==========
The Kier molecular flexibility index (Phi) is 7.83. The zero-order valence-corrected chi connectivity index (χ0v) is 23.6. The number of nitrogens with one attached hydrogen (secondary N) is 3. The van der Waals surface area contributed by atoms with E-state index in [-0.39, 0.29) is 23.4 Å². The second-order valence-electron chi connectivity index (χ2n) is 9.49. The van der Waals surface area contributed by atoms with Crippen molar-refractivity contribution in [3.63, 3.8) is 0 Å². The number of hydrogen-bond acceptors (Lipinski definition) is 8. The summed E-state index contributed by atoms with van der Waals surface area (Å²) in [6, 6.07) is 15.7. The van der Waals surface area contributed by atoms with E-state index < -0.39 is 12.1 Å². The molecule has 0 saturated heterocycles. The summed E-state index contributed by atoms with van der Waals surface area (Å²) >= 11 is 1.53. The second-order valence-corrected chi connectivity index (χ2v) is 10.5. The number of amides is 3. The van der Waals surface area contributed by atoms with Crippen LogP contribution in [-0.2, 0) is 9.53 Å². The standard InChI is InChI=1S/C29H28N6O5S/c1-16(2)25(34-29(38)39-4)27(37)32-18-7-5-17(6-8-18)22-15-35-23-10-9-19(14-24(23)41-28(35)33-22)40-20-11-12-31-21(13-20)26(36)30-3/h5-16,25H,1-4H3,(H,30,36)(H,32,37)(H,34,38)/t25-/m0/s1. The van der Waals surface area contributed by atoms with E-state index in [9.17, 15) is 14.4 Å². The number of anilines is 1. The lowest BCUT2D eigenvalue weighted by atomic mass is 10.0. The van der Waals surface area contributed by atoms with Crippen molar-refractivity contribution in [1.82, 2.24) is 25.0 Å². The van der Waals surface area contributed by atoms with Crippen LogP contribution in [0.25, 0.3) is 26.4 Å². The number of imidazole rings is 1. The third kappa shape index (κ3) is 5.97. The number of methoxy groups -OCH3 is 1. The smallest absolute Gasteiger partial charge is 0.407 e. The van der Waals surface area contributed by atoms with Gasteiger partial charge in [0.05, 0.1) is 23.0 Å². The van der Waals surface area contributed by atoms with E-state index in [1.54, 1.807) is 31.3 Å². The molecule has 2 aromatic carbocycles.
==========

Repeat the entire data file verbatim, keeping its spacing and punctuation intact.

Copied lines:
The Kier molecular flexibility index (Phi) is 7.83. The zero-order valence-corrected chi connectivity index (χ0v) is 23.6. The number of nitrogens with one attached hydrogen (secondary N) is 3. The van der Waals surface area contributed by atoms with E-state index in [-0.39, 0.29) is 23.4 Å². The second-order valence-electron chi connectivity index (χ2n) is 9.49. The van der Waals surface area contributed by atoms with Crippen molar-refractivity contribution in [3.63, 3.8) is 0 Å². The number of hydrogen-bond acceptors (Lipinski definition) is 8. The summed E-state index contributed by atoms with van der Waals surface area (Å²) in [6, 6.07) is 15.7. The van der Waals surface area contributed by atoms with E-state index < -0.39 is 12.1 Å². The molecule has 0 saturated heterocycles. The summed E-state index contributed by atoms with van der Waals surface area (Å²) >= 11 is 1.53. The second-order valence-corrected chi connectivity index (χ2v) is 10.5. The number of amides is 3. The van der Waals surface area contributed by atoms with Crippen LogP contribution in [-0.2, 0) is 9.53 Å². The standard InChI is InChI=1S/C29H28N6O5S/c1-16(2)25(34-29(38)39-4)27(37)32-18-7-5-17(6-8-18)22-15-35-23-10-9-19(14-24(23)41-28(35)33-22)40-20-11-12-31-21(13-20)26(36)30-3/h5-16,25H,1-4H3,(H,30,36)(H,32,37)(H,34,38)/t25-/m0/s1. The van der Waals surface area contributed by atoms with E-state index in [9.17, 15) is 14.4 Å². The number of anilines is 1. The lowest BCUT2D eigenvalue weighted by atomic mass is 10.0. The van der Waals surface area contributed by atoms with Crippen molar-refractivity contribution in [1.82, 2.24) is 25.0 Å². The van der Waals surface area contributed by atoms with Crippen LogP contribution in [0.25, 0.3) is 26.4 Å². The number of imidazole rings is 1. The third kappa shape index (κ3) is 5.97. The number of methoxy groups -OCH3 is 1. The smallest absolute Gasteiger partial charge is 0.407 e. The van der Waals surface area contributed by atoms with Gasteiger partial charge in [0.05, 0.1) is 23.0 Å². The van der Waals surface area contributed by atoms with E-state index in [1.54, 1.807) is 31.3 Å². The molecule has 2 aromatic carbocycles.